Grassley offers DACA fix tied to tough enforcement measures
© Greg Nash

GOP senators are pushing forward with legislation that would extend an Obama-era program allowing young immigrants to live and work in the United States, while pairing it with new measures to bolster border security.

The legislation, introduced by Sen. Chuck GrassleyCharles (Chuck) Ernest GrassleyFlake threatens to limit Trump court nominees: report On The Money — Sponsored by Prudential — Markets roiled by Trump's new tariff threat | Trump lashes out at Canada over trade | Warren looks to block Trump pick for consumer agency The Hill's Morning Report — Sponsored by PhRMA — Defiant Trump meets with House GOP amid border blowback MORE (R-Iowa), allows the Trump administration to build “tactical and technological infrastructure” along the U.S.-Mexico border.

It would target funding for so-called sanctuary cities that don’t comply with federal immigration law, bolster the e-verify employment verification program and crack down on "chain migration" by limiting which family members U.S. citizens and permanent residents can try to sponsor for a green card. 

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The bill would also incorporate a separate measure extending for three years the Deferred Action for Childhood Arrivals (DACA) program, which allows immigrants brought into the country illegally as children to work and go to school under certain conditions.

“After having these discussions, and after meeting with the president to get his input and his support, we’ve come up with a plan. This plan is fair to all parties. It’s pro-American. And it’s a solution to DACA,” Grassley said from the Senate floor as he introduced the Security, Enforcement and Compassion United in Reform Efforts, or SECURE, Act.

In addition to Grassley, the bill is backed by GOP Sens. John CornynJohn CornynSenate moving ahead with border bill, despite Trump GOP senators introduce bill to prevent family separations at border Senate GOP tries to defuse Trump border crisis MORE (Texas), Thom TillisThomas (Thom) Roland TillisSenate moving ahead with border bill, despite Trump Senate moderates hunt for compromise on family separation bill Congress must confront sexual abuse of military children MORE (N.C.), James LankfordJames Paul LankfordHillicon Valley: Verizon, AT&T call off data partnerships after pressure | Tech speaks out against Trump family separation policy | T-Mobile, Sprint make case for B merger 13 GOP senators ask administration to pause separation of immigrant families Senators introduce bipartisan bill to detect supply chain risks posing threats to national security MORE (Okla.), Tom CottonThomas (Tom) Bryant CottonSenate moving ahead with border bill, despite Trump Hillicon Valley: New FTC chief eyes shake up of tech regulation | Lawmakers target Google, Huawei partnership | Microsoft employees voice anger over ICE contract Lawmakers urge Google to drop partnership with Chinese phone maker Huawei MORE (Ark.) and David Perdue (Ga.).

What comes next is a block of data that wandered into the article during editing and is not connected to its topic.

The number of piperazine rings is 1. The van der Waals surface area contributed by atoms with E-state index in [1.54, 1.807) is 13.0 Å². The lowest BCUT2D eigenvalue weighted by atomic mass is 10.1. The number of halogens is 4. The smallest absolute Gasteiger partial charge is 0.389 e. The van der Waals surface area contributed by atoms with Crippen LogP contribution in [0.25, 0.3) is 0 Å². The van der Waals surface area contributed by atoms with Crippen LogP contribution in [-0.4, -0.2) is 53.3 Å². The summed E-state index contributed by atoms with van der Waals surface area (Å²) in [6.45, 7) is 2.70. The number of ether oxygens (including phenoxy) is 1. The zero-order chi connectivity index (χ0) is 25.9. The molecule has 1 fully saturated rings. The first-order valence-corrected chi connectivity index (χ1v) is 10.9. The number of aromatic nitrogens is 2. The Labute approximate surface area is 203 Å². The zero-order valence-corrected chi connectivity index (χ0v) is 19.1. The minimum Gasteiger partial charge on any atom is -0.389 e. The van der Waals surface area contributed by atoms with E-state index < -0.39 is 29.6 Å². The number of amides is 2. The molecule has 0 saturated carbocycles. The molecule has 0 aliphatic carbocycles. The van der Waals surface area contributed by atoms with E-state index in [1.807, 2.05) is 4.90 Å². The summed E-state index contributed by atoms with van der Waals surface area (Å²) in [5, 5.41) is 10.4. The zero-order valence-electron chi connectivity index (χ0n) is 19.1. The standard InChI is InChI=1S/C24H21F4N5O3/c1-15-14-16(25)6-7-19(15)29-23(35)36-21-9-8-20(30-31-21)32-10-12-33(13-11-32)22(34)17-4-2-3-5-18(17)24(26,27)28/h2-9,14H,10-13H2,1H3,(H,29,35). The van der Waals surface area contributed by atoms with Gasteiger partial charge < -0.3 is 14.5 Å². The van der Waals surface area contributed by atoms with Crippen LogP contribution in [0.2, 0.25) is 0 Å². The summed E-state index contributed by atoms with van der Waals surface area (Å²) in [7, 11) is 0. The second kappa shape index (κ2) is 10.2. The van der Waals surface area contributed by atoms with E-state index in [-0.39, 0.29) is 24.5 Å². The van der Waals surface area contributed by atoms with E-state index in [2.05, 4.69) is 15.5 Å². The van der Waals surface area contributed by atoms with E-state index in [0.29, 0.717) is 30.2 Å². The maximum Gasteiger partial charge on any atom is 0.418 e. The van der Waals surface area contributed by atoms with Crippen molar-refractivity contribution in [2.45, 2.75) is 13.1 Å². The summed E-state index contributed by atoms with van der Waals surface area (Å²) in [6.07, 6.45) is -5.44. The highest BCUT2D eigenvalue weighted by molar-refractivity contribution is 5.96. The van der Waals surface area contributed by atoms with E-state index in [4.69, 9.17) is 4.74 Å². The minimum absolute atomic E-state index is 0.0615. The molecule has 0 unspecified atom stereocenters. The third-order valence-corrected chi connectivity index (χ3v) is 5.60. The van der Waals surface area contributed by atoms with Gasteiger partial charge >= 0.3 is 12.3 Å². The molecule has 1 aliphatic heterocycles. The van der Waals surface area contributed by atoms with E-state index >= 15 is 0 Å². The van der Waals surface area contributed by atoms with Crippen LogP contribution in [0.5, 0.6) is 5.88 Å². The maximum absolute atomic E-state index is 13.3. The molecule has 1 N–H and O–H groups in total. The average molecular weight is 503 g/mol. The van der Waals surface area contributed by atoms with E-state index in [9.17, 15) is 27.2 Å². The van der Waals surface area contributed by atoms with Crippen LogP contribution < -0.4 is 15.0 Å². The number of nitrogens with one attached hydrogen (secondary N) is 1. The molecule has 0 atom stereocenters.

The Trump administration announced in September that it would wind down the DACA program. It gave Congress until mid-March to come up with a legislative solution. If Congress fails to pass a bill, hundreds of thousands of immigrants will be at risk of being deported.

Senators have been jockeying over DACA for months, with the fight ratcheting up this month as several House Democrats and a growing number of progressive senators warn they will not support a government funding bill without a deal on the program.

Sen. Dick DurbinRichard (Dick) Joseph DurbinDemocrats protest Trump's immigration policy from Senate floor Live coverage: FBI chief, Justice IG testify on critical report Hugh Hewitt to Trump: 'It is 100 percent wrong to separate border-crossing families' MORE (D-Ill.) immediately panned the GOP legislation on Tuesday, saying the bill is not a “good faith effort to provide protection for the Dreamers, including those who were enrolled in DACA."

“The laundry list of unrelated immigration bills which they have offered is designed to delay and stop any serious bipartisan effort to solve this crisis created by the Trump administration,” he said.

Durbin rejected an offer from Grassley and Cornyn that paired Cornyn’s border security bill with a DACA fix that did not include a path to citizenship.

Durbin countered with an offer that paired the Development, Relief, and Education for Alien Minors, or DREAM, Act with roughly a dozen provisions from Cornyn's border security bill.

The DREAM Act, unlike DACA, includes a path to citizenship. But that's considered a nonstarter for many supporters in Trump’s base, which has warned him against breaking from the hardline immigration rhetoric used during his presidential campaign.

GOP Sen. Jeff FlakeJeffrey (Jeff) Lane FlakeFlake threatens to limit Trump court nominees: report Poll: McSally holds 14-point lead in Arizona GOP Senate primary GOP senators introduce bill to prevent family separations at border MORE (R-Ariz.) has been working with Durbin on trying to find a bipartisan agreement on the issue.